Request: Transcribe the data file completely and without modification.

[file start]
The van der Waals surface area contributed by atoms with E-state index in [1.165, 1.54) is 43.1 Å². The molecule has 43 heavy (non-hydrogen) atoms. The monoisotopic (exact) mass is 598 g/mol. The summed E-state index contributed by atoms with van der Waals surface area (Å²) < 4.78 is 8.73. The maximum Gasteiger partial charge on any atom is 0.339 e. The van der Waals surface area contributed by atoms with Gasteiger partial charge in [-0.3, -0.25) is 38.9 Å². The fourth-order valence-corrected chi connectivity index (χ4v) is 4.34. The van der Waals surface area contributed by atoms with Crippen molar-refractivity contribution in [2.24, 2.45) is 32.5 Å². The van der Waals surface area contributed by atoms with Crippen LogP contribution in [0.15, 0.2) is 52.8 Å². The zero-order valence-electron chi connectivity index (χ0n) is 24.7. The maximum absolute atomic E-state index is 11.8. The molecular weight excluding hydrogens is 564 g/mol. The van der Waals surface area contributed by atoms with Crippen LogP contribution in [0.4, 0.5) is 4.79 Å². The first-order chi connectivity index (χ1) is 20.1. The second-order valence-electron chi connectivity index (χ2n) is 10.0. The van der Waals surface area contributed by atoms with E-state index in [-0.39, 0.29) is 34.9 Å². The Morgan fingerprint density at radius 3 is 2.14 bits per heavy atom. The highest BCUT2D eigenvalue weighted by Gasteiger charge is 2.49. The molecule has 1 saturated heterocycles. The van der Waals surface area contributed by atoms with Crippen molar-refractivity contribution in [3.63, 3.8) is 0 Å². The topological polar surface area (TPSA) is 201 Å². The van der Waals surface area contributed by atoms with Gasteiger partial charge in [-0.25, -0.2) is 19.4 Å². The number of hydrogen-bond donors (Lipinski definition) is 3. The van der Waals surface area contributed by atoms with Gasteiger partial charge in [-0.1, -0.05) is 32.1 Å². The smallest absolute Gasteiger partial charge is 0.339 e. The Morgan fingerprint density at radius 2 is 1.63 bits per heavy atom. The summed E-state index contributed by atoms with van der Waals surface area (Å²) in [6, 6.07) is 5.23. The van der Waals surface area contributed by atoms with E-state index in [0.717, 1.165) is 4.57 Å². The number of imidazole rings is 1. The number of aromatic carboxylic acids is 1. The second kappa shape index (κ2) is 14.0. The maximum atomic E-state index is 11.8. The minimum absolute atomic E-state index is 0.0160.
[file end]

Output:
The van der Waals surface area contributed by atoms with E-state index in [1.165, 1.54) is 43.1 Å². The molecule has 43 heavy (non-hydrogen) atoms. The monoisotopic (exact) mass is 598 g/mol. The summed E-state index contributed by atoms with van der Waals surface area (Å²) < 4.78 is 8.73. The maximum Gasteiger partial charge on any atom is 0.339 e. The van der Waals surface area contributed by atoms with Gasteiger partial charge in [-0.3, -0.25) is 38.9 Å². The fourth-order valence-corrected chi connectivity index (χ4v) is 4.34. The van der Waals surface area contributed by atoms with Crippen molar-refractivity contribution in [2.24, 2.45) is 32.5 Å². The van der Waals surface area contributed by atoms with Crippen LogP contribution in [0.15, 0.2) is 52.8 Å². The zero-order valence-electron chi connectivity index (χ0n) is 24.7. The maximum absolute atomic E-state index is 11.8. The molecular weight excluding hydrogens is 564 g/mol. The van der Waals surface area contributed by atoms with Crippen LogP contribution in [0.4, 0.5) is 4.79 Å². The first-order chi connectivity index (χ1) is 20.1. The second-order valence-electron chi connectivity index (χ2n) is 10.0. The van der Waals surface area contributed by atoms with E-state index in [-0.39, 0.29) is 34.9 Å². The Morgan fingerprint density at radius 3 is 2.14 bits per heavy atom. The highest BCUT2D eigenvalue weighted by Gasteiger charge is 2.49. The molecule has 1 saturated heterocycles. The van der Waals surface area contributed by atoms with Crippen molar-refractivity contribution in [3.63, 3.8) is 0 Å². The topological polar surface area (TPSA) is 201 Å². The van der Waals surface area contributed by atoms with Gasteiger partial charge in [-0.25, -0.2) is 19.4 Å². The number of hydrogen-bond donors (Lipinski definition) is 3. The van der Waals surface area contributed by atoms with Gasteiger partial charge in [-0.1, -0.05) is 32.1 Å². The smallest absolute Gasteiger partial charge is 0.339 e. The Morgan fingerprint density at radius 2 is 1.63 bits per heavy atom. The summed E-state index contributed by atoms with van der Waals surface area (Å²) in [6, 6.07) is 5.23. The van der Waals surface area contributed by atoms with E-state index in [0.717, 1.165) is 4.57 Å². The number of imidazole rings is 1. The number of aromatic carboxylic acids is 1. The second kappa shape index (κ2) is 14.0. The maximum atomic E-state index is 11.8. The minimum absolute atomic E-state index is 0.0160.